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The Rationale for the Racism Canard

Last week, John Sununu lost his perch as one of the Mitt Romney campaign’s leading cable news talking head surrogates when he surmised that the reason former Secretary of State Colin Powell endorsed President Obama again this year is because both men are African-American. While, as I wrote, there were other, perhaps more compelling reasons for Powell to back the president, liberals seized on Sununu’s statement as evidence of Republican racism. The race theme resurfaced again yesterday when liberal blogger Andrew Sullivan said on ABC’s “This Week” that the potential return of Virginia and Florida to the Republican column this year (along with likely GOP pickup North Carolina that he failed to mention) would mean the revival of “the Confederacy.”

Sullivan’s rather simplistic thesis was quickly shot down by George Will who pointed out that it was more likely that the whites who voted for Obama in 2008 but who won’t this year are judging the president on his performance in office rather than having become racist in the last four years. That’s obvious, but the willingness to jump on Sununu and to start talking about the Confederacy is no accident. In an election in which the president seems to be losing independents, Democrats desperately need voters to think more about Barack Obama’s historic status as the first African-American president and less about the record that he can’t run on. The president’s difficult electoral predicament is not a function of prejudice but the fact that more Americans are looking beyond race rather than obsessing about it.

Race is the original sin of American history, and anyone who attempted to argue that it no longer plays a role in our society is being disingenuous. But while the 2008 election did not mean it disappeared, it did remove it as an explanation for the voting behavior of the majority of Americans. While it is possible that some people will not vote for the president because of prejudice against his race, it is hardly a sign of bias to notice that there are many Americans — both white and black — who believe the symbolism of his ascendancy to the presidency is an act of historic justice that is an argument in itself for voting for Obama. Indeed, the president has very little to recommend his re-election other than party loyalty on the part of Democrats and lingering good feelings about what happened in 2008.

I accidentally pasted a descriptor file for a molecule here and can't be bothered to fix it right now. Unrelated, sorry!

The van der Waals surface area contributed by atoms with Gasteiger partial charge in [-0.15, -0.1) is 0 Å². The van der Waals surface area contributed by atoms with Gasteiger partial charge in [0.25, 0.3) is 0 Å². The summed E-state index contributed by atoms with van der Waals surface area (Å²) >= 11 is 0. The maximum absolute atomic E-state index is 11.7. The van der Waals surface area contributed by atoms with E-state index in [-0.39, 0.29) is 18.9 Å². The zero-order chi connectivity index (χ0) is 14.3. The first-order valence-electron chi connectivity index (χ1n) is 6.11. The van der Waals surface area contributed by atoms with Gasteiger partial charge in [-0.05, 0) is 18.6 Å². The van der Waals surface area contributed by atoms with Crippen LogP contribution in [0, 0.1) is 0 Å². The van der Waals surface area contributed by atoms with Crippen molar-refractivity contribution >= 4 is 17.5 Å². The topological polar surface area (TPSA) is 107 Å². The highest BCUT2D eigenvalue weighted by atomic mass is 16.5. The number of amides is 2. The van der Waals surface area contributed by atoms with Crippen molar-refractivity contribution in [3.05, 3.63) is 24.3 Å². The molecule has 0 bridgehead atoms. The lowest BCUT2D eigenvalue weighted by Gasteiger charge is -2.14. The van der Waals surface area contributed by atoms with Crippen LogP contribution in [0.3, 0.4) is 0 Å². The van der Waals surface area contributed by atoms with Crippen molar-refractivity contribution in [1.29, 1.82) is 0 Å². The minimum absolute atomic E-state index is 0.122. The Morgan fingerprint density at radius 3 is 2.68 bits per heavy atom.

By contrast, Sununu is not a particularly sympathetic figure, and there are those of us who still bitterly recall that when he was the governor of New Hampshire he was the only U.S. governor who refused to repudiate the United Nations’ infamous “Zionism is Racism” resolution. But rehashing his past, including the ethical problems that led the first President Bush to fire him from his post as White House chief of staff, as the New York Times’ Charles Blow did this past weekend during the course of a column that attempted to first brand Sununu a racist and then to smear Romney as one by association, tells us more about the Obama campaign than it does about the GOP. That canard is a disreputable political tactic and nothing more.

The remarkable thing about both the 2008 and the 2012 elections is how unremarkable we have come to see the idea of an African-American running for and then serving as president. The decline in the president’s fortune has nothing to do with the revival of prejudice but is, instead, a result of the sober judgment of a significant portion of white Americans that the man they voted for in 2008 has not merited re-election. Republicans are asking the American people to assess the president on his record, not his race. It is, unfortunately, the Democrats who are the ones who are attempting inject race into the campaign.



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